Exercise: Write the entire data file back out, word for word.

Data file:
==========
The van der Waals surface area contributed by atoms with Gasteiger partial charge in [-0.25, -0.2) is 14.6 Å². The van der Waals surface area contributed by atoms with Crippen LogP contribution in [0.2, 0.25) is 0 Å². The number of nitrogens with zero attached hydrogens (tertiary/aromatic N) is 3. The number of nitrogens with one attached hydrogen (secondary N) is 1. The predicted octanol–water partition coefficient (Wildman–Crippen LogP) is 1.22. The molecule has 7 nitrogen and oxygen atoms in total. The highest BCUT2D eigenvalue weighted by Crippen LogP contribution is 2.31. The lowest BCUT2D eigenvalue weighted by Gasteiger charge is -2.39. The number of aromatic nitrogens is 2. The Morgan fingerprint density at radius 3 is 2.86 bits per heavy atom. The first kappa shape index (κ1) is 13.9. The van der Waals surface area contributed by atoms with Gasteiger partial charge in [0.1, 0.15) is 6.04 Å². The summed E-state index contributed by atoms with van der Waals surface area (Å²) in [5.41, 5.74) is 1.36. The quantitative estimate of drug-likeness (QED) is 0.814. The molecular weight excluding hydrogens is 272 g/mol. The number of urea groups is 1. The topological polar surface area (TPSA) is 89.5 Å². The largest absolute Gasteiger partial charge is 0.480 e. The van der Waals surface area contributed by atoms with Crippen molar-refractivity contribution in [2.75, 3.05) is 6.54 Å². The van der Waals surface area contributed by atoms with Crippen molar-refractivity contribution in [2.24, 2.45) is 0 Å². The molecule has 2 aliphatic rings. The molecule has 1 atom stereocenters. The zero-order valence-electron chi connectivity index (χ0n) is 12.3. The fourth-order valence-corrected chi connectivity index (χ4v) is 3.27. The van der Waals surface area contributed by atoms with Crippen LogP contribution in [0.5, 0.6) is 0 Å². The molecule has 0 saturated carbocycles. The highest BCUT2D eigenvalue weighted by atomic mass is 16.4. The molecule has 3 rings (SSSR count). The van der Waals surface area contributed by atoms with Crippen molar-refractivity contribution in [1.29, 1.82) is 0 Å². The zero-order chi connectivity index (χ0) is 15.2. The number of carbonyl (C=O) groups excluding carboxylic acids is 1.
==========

The van der Waals surface area contributed by atoms with Gasteiger partial charge in [-0.25, -0.2) is 14.6 Å². The van der Waals surface area contributed by atoms with Crippen LogP contribution in [0.2, 0.25) is 0 Å². The number of nitrogens with zero attached hydrogens (tertiary/aromatic N) is 3. The number of nitrogens with one attached hydrogen (secondary N) is 1. The predicted octanol–water partition coefficient (Wildman–Crippen LogP) is 1.22. The molecule has 7 nitrogen and oxygen atoms in total. The highest BCUT2D eigenvalue weighted by Crippen LogP contribution is 2.31. The lowest BCUT2D eigenvalue weighted by Gasteiger charge is -2.39. The number of aromatic nitrogens is 2. The Morgan fingerprint density at radius 3 is 2.86 bits per heavy atom. The first kappa shape index (κ1) is 13.9. The van der Waals surface area contributed by atoms with Gasteiger partial charge in [0.1, 0.15) is 6.04 Å². The summed E-state index contributed by atoms with van der Waals surface area (Å²) in [5.41, 5.74) is 1.36. The quantitative estimate of drug-likeness (QED) is 0.814. The molecular weight excluding hydrogens is 272 g/mol. The number of urea groups is 1. The topological polar surface area (TPSA) is 89.5 Å². The largest absolute Gasteiger partial charge is 0.480 e. The van der Waals surface area contributed by atoms with Crippen molar-refractivity contribution in [2.75, 3.05) is 6.54 Å². The van der Waals surface area contributed by atoms with Crippen molar-refractivity contribution in [2.24, 2.45) is 0 Å². The molecule has 2 aliphatic rings. The molecule has 1 atom stereocenters. The zero-order valence-electron chi connectivity index (χ0n) is 12.3. The fourth-order valence-corrected chi connectivity index (χ4v) is 3.27. The van der Waals surface area contributed by atoms with Crippen LogP contribution in [0.5, 0.6) is 0 Å². The molecule has 0 saturated carbocycles. The highest BCUT2D eigenvalue weighted by atomic mass is 16.4. The molecule has 3 rings (SSSR count). The van der Waals surface area contributed by atoms with Crippen molar-refractivity contribution in [1.29, 1.82) is 0 Å². The zero-order chi connectivity index (χ0) is 15.2. The number of carbonyl (C=O) groups excluding carboxylic acids is 1.